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Material relating to John W. L. Spence

Identifier: Coll-1273
Within the collection there is an autograph letter signed from the X-ray pioneer to 'My dear Forbes' on their leaving the Royal High School, placed and dated as Edinburgh (Dalhousie Terrace), 13 March 1889. The letter was written when Spence was 17-years old. He writes, 'In parting with you I part from a friend, and I hope you will not take it as an insult when I say that I have a greater liking for you than I ever had for any of my companions'. He hopes Forbes reached home safely, and he is looking forward to seeing his own parents soon: 'They will leave Constantinople about the first week of April'. He has been up at the school 'paying the V a general visit'. Spence goes on to talk about the forthcoming 'Interscholastic Games at Corstorphine' to be held on 13 April 1889, and how 'Wilson is going in for the long drop at the Interscholastic' and how he 'was thinking of going in for the half mile handicap' at their own School Games to be held on the same day. Additionally, some local historical information is provided in that there is a reference to Jessie King who 'was executed in the Calton Jail on Monday morning. She took things very coolly to the very last', he writes. Although Spence studied Medicine at University, his letter tells of 'doing a little Xenophon every day with the view to going up in October for Greek and Dynamics'.


  • 1889


Language of Materials


Conditions Governing Access

Generally open for consultation to bona fide researchers, but some material closed. Please contact repository for details about access to the collection in advance of any visit.


1 letter

Biographical / Historical

John Webster Lowson Spence was born in Smyrna (now Izmir, Turkey) in 1871, the son of a Church of Scotland missionary, the Rev David Brown Spence, who later moved to Constantinople. The younger Spence went to the Royal High School, Edinburgh, and then studied Medicine at Edinburgh University graduating in 1898.

After an earlier association with Wilhelm Roentgen (discoverer of X-rays, 1895), radiology became his speciality, first as an assistant in the new electrical department at the Edinburgh Royal Infirmary, then, from 1907, as head of the electrical and radiological department of the Royal Edinburgh Hospital for Sick Children where he remained for 22 years.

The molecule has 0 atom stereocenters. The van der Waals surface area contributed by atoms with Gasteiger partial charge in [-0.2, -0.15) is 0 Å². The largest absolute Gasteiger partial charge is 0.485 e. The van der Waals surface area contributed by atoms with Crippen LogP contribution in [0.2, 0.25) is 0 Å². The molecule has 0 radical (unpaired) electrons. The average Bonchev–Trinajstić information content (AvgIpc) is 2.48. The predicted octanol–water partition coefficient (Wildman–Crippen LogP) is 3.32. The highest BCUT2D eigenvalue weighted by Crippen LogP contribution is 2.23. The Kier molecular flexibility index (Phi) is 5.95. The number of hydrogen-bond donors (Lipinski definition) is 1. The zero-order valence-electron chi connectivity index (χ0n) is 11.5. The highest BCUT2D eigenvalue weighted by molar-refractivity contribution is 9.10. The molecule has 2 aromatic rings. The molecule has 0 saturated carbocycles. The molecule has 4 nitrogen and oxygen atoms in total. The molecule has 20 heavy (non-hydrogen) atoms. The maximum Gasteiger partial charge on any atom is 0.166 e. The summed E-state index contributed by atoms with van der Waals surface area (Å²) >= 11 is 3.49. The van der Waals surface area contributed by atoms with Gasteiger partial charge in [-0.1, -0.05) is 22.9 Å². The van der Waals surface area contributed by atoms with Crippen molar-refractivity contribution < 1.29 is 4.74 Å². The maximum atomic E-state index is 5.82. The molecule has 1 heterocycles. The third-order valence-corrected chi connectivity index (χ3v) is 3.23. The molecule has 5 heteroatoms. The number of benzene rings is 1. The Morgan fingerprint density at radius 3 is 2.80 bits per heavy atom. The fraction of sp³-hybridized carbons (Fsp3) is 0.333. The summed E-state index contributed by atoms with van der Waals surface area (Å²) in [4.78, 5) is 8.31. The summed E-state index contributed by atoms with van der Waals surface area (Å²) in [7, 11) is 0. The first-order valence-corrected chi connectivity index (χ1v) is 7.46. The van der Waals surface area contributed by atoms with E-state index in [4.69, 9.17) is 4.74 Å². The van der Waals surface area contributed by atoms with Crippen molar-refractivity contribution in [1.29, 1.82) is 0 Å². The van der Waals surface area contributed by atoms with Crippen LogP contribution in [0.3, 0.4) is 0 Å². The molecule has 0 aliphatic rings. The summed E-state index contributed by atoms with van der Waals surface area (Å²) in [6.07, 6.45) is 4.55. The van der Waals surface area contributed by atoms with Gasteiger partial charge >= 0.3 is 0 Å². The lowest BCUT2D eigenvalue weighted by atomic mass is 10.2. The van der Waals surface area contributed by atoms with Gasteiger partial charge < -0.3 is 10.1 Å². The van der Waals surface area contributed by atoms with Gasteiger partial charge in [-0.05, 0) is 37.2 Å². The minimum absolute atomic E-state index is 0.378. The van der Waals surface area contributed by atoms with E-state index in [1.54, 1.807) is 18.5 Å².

Because of the lack of protection available in these early years of working with X-rays - and indeed lack of understanding of the damage that they could do - Spence soon showed signs of illness and damage and between 1910 and 1916 he had to undergo amputations. In 1922 he was awarded a bronze medal by the Carnegie Hero Fund with an annuity of £130 in recognition of his work in radiology. A few years after his death his name was inscribed on a memorial erected in the garden of St. George's Hospital in Hamburg (April 1936) by the German Roentgen Society to honour those X-ray pioneers who had sacrificed their health or their lives in the interests of their work.

John Webster Lowson Spence died in Edinburgh on 15 March 1930, aged only 58.

Physical Location


Immediate Source of Acquisition

Item purchased June 2010. Accession no: E2010.25.

Processing Information

Compiled by Graeme D. Eddie, Edinburgh University Library, Special Collections.
Material relating to John Webster Lowson Spence (1871-1930)

Repository Details

Part of the Edinburgh University Library Special Collections Repository

Centre for Research Collections
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